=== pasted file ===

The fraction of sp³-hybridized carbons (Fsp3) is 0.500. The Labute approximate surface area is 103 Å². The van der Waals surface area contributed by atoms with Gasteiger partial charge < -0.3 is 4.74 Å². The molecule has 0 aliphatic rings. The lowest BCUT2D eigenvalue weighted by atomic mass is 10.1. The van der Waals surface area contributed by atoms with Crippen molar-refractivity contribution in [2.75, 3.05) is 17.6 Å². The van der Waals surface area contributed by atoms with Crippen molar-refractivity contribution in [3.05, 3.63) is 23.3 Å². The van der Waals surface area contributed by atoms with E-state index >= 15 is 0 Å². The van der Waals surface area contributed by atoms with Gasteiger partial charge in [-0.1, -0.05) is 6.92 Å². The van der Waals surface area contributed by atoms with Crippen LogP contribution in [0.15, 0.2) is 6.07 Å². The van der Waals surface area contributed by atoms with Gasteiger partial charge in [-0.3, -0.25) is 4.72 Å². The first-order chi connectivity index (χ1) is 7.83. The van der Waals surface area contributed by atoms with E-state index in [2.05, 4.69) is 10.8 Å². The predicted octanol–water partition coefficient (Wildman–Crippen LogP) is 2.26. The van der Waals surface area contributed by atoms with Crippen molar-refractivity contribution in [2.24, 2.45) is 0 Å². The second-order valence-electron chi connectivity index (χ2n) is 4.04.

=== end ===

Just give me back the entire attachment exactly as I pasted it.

The fraction of sp³-hybridized carbons (Fsp3) is 0.500. The Labute approximate surface area is 103 Å². The van der Waals surface area contributed by atoms with Gasteiger partial charge < -0.3 is 4.74 Å². The molecule has 0 aliphatic rings. The lowest BCUT2D eigenvalue weighted by atomic mass is 10.1. The van der Waals surface area contributed by atoms with Crippen molar-refractivity contribution in [2.75, 3.05) is 17.6 Å². The van der Waals surface area contributed by atoms with Crippen molar-refractivity contribution in [3.05, 3.63) is 23.3 Å². The van der Waals surface area contributed by atoms with E-state index >= 15 is 0 Å². The van der Waals surface area contributed by atoms with Gasteiger partial charge in [-0.1, -0.05) is 6.92 Å². The van der Waals surface area contributed by atoms with Crippen LogP contribution in [0.15, 0.2) is 6.07 Å². The van der Waals surface area contributed by atoms with Gasteiger partial charge in [-0.3, -0.25) is 4.72 Å². The first-order chi connectivity index (χ1) is 7.83. The van der Waals surface area contributed by atoms with E-state index in [2.05, 4.69) is 10.8 Å². The predicted octanol–water partition coefficient (Wildman–Crippen LogP) is 2.26. The van der Waals surface area contributed by atoms with Crippen molar-refractivity contribution in [2.24, 2.45) is 0 Å². The second-order valence-electron chi connectivity index (χ2n) is 4.04.